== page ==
As an English teacher, the idea of narratives is ever on my mind and infused into conversations. It’s easy to discuss and analyze a dynamic character; what motivates the character to action, what lie does the character believe, and what is the catalyst for their ultimate change?
I think we instinctively do that in life. We look at other players in our personal story and dream of ways to change the plot. The needed change in others is often crystal-clear. It’s what we can control and what makes our own story more comfortable. Scripts are controlled and predictable.
What isn’t so easy is changing our own narrative. You see–I’ve been feeding myself some of the same lines for a VERY L-O-N-G time. While some of them might be true, they are often unkind, and they are attached to a script that casts me in the same light. A role I did not pursue nor do I like.
Full disclosure, because I know you’ll love me anyway, the #sowkind movement makes sense to me because it’s something I desire myself. It also happens to be the one thing I’m lousy at; turning kindness inward. I spend a great deal of time thinking about the overlooked, lonely, and hurting because that’s the one role I know all the lines by heart.
Experience is a great teacher, but we often only let certain experiences be our guide. Just as I have to show my students a variety of genres, I have to let all experiences [not just negative ones] provide life lessons. For years, deferring to life’s negative experiences was my default.
I’ve spent the last year or more with the phrase “ditch the script” coursing through my veins. I’ve been intentional to let others and myself off the hook by not automatically assigning or assuming the same old role. That means I’ve had to discard the “she’s always been that way” dialect. A friend told me I could not let the sum of a past history with someone factor into every tiff, but that was my go-to response. I had to learn to deal with a situation separate from the chapters of past experiences [good and bad].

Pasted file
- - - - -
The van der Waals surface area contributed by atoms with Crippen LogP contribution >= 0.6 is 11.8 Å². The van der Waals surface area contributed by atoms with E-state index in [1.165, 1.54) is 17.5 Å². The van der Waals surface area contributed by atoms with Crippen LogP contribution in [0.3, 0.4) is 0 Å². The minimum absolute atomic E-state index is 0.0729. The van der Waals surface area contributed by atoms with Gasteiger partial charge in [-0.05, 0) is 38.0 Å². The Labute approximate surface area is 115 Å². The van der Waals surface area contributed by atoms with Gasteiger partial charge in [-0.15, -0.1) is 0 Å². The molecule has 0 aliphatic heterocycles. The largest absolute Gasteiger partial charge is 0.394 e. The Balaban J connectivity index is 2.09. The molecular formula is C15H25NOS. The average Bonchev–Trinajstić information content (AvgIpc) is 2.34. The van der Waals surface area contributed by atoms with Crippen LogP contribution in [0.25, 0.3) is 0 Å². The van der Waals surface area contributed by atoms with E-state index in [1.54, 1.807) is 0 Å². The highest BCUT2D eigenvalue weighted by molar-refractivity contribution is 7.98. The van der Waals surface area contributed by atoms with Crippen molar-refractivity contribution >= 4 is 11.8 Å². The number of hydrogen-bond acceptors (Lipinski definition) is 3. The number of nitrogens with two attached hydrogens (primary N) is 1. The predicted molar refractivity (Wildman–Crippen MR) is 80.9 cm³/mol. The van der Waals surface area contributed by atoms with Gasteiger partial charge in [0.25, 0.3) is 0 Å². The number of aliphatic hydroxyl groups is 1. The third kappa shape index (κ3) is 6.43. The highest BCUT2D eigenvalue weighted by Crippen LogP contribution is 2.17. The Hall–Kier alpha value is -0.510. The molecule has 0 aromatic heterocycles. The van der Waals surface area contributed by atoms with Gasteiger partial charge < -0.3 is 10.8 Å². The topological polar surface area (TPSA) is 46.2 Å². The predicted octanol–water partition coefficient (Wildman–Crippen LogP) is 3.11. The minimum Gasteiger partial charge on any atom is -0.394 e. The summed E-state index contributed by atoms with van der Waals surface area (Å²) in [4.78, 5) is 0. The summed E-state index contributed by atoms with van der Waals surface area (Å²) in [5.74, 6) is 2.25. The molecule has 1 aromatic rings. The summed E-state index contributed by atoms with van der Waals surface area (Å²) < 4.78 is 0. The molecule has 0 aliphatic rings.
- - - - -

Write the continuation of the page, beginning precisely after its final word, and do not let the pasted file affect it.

I’ve been hard on others, but I’ve also been unkind to myself. Recently, I confessed something to my small group that elicited tears from the secret place in my soul. Though it was hard, I admitted a terrible habit I’ve had for years. It’s the script I assigned myself; it’s been my personal narrative.
My failures are ever before me. There isn’t a time I can remember getting to the end of a day, week, or month thinking I had done something well. I confessed being unable to remember the last time I laid my head on my pillow thinking I had done a good job at anything.
I’m the first one to line up and cheer you on. I’ll rally the troops to be sure someone I love feels seen and valued, so why in the world was I not at least giving myself a little grace? I read a book that talked about the different ways we express love. One thing that caught my attention was the idea of loving others in the way we want to be loved. If this is true, it’s fair to assume that words of kindness are the way I long to be loved.
I have to practice the lines in this script. My new narrative has to include the practice of turning kindness inward. When a friend asked me what I was doing well at the moment, it took me longer than I care to admit to answer. When I did answer, I selected some arbitrary response. I have no muscle in this arena. Learning a new narrative takes time and practice, but I’m committed like I’ve never been before. I’ve started taking a minute to reflect on the things I did well in a week. It’s so much harder than remembering all I failed to accomplish, but I’m here for the hard work!
It’s so easy to look at the wins of others and assume they are living in the height of their accomplishment. Lest you make that assumption of me, return to what I said about my failures being ever in front of me. I don’t naturally see what I’m good at, or what’s going well. If it’s true for me, it might be true for someone else.
To my people who pour into me, thank you for believing in me while I learn my new narrative. Thank you for covering me with words of affirmation about mothering, speaking, and writing. Your words leave footprints for me to walk in. One step at a time, I’m ditching the script of my failures, and I’m learning to celebrate the things I’m doing that are GOOD.
Let this be a reminder to all of us. Others need our words of kindness, but we have to practice turning kindness inward. What is something kind you can do for yourself today? What is something that will nourish your soul? Whatever it is, do that.
Flip the script, and dare to walk in a new narrative.